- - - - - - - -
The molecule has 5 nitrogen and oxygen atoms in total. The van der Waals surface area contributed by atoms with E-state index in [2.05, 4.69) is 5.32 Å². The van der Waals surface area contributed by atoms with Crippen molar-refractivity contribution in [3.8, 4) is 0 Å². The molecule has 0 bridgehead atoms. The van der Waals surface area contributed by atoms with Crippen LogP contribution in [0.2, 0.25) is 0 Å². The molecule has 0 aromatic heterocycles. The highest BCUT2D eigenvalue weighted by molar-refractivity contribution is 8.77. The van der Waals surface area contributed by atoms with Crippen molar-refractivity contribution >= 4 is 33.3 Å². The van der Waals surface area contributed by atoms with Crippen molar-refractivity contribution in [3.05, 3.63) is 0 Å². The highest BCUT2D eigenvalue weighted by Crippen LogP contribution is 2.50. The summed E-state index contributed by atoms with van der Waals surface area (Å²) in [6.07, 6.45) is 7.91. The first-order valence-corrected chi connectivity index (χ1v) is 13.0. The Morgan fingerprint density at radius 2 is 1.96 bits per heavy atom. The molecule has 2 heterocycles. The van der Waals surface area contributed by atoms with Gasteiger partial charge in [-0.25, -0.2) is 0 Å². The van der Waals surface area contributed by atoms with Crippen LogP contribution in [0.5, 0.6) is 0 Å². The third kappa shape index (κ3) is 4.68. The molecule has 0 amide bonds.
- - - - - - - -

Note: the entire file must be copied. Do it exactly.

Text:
The molecule has 5 nitrogen and oxygen atoms in total. The van der Waals surface area contributed by atoms with E-state index in [2.05, 4.69) is 5.32 Å². The van der Waals surface area contributed by atoms with Crippen molar-refractivity contribution in [3.8, 4) is 0 Å². The molecule has 0 bridgehead atoms. The van der Waals surface area contributed by atoms with Crippen LogP contribution in [0.2, 0.25) is 0 Å². The molecule has 0 aromatic heterocycles. The highest BCUT2D eigenvalue weighted by molar-refractivity contribution is 8.77. The van der Waals surface area contributed by atoms with Crippen molar-refractivity contribution >= 4 is 33.3 Å². The van der Waals surface area contributed by atoms with Crippen molar-refractivity contribution in [3.05, 3.63) is 0 Å². The highest BCUT2D eigenvalue weighted by Crippen LogP contribution is 2.50. The summed E-state index contributed by atoms with van der Waals surface area (Å²) in [6.07, 6.45) is 7.91. The first-order valence-corrected chi connectivity index (χ1v) is 13.0. The Morgan fingerprint density at radius 2 is 1.96 bits per heavy atom. The molecule has 2 heterocycles. The van der Waals surface area contributed by atoms with Gasteiger partial charge in [-0.25, -0.2) is 0 Å². The van der Waals surface area contributed by atoms with Crippen LogP contribution in [0.5, 0.6) is 0 Å². The third kappa shape index (κ3) is 4.68. The molecule has 0 amide bonds.